Modulation of heme oxygenase/carbon monoxide system affects the inhibitory neurotransmission involved in gastrointestinal motility of streptozotocin-treated diabetic rats


Dr Maria A. De Salvia, PhD, Department of Pharmacology and Human Physiology, Medical School, University of Bari, Piazza G. Cesare, 70124 Bari, Italy.
Tel: +39 080 5478425/5478442; fax: +39 080 5478449; e-mail:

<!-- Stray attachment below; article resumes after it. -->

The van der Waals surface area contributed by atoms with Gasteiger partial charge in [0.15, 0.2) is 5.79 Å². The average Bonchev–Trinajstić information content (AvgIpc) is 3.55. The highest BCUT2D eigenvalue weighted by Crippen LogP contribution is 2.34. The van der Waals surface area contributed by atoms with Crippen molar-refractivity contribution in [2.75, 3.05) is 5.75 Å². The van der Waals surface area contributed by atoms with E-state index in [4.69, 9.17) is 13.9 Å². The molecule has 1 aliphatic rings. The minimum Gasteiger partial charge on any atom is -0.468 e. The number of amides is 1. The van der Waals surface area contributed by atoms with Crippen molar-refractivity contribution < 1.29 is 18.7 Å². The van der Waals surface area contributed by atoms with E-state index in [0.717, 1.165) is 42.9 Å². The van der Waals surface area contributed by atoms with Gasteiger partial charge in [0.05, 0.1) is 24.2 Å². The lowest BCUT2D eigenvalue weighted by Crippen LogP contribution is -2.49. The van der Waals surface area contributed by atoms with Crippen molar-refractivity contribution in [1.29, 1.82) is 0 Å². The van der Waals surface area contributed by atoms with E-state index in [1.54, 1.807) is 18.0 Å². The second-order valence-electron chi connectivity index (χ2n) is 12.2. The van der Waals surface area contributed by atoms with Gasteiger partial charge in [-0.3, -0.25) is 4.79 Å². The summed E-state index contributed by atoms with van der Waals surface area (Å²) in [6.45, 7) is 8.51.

Abstract  Alterations in gastrointestinal motility of diabetic patients have been linked to degenerative changes induced by glucose abnormalities in the peripheral nervous system. The heme oxygenase/carbon monoxide (HO/CO) signalling represents one of the non-adrenergic/non-cholinergic (NANC) neurotransmission pathways involved in regulation of physiological peristalsis. To investigate the role of HO/CO system in intestinal motility under diabetic conditions, the response to electrical field stimulation (EFS) and western blot analysis of HO/CO pathway components were studied on duodenum longitudinal smooth muscle strips isolated from streptozotocin (STZ)-treated diabetic rats (65 mg kg−1, i.p.) and respective controls (CTRL), 6 weeks after the onset of diabetes. When compared to CTRL, the ability of CO releasing molecule (CORM-3) (100–400 μmol L−1) to enhance NANC relaxation was significantly impaired in STZ-treated rats (P < 0.05). Conversely, in vitro incubation with the HO inhibitor ZnPPIX (10 μmol L−1, 60 min) significantly reduced EFS-induced relaxation in CTRL (P < 0.05), but not in STZ-treated rats. Interestingly, the ability of ZnPPIX to inhibit EFS-induced relaxation was partially restored in STZ-treated rats co-administered in vivo with the HO-1 inducer cobalt protoporphyrin IX (CoPPIX) (0.5 mg per 100 g body weight weekly). Expression of inducible HO-1 protein was increased in homogenates from STZ-treated rats (vs CTRL, P < 0.01), and further increased in STZ-treated rats receiving CoPPIX (P < 0.05). Taken together, our data underline the essential role of HO/CO system in regulation of inhibitory NANC neurotransmission in the duodenum and suggest that dysregulation of HO/CO activity may represent one mechanism by which gastrointestinal motility is altered in diabetes.